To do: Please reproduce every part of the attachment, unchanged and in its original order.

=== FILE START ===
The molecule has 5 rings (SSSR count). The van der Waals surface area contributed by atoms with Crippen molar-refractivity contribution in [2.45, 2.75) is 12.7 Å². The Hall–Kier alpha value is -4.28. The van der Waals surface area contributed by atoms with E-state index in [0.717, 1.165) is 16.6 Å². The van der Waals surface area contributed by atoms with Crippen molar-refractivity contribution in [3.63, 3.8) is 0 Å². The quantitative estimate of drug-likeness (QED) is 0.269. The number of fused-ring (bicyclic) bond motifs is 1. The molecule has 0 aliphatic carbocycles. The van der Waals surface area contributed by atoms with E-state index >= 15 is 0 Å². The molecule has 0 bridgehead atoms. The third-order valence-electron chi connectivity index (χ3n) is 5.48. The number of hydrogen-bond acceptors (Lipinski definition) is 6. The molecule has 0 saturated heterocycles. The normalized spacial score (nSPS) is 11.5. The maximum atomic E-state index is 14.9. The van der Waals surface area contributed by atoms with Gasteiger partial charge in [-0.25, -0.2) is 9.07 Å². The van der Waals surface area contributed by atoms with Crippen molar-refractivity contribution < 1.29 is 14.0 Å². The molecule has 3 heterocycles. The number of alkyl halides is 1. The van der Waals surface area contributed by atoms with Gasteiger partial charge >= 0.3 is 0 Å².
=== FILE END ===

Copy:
The molecule has 5 rings (SSSR count). The van der Waals surface area contributed by atoms with Crippen molar-refractivity contribution in [2.45, 2.75) is 12.7 Å². The Hall–Kier alpha value is -4.28. The van der Waals surface area contributed by atoms with E-state index in [0.717, 1.165) is 16.6 Å². The van der Waals surface area contributed by atoms with Crippen molar-refractivity contribution in [3.63, 3.8) is 0 Å². The quantitative estimate of drug-likeness (QED) is 0.269. The number of fused-ring (bicyclic) bond motifs is 1. The molecule has 0 aliphatic carbocycles. The van der Waals surface area contributed by atoms with E-state index >= 15 is 0 Å². The molecule has 0 bridgehead atoms. The third-order valence-electron chi connectivity index (χ3n) is 5.48. The number of hydrogen-bond acceptors (Lipinski definition) is 6. The molecule has 0 saturated heterocycles. The normalized spacial score (nSPS) is 11.5. The maximum atomic E-state index is 14.9. The van der Waals surface area contributed by atoms with Gasteiger partial charge in [-0.25, -0.2) is 9.07 Å². The van der Waals surface area contributed by atoms with Crippen molar-refractivity contribution < 1.29 is 14.0 Å². The molecule has 3 heterocycles. The number of alkyl halides is 1. The van der Waals surface area contributed by atoms with Gasteiger partial charge >= 0.3 is 0 Å².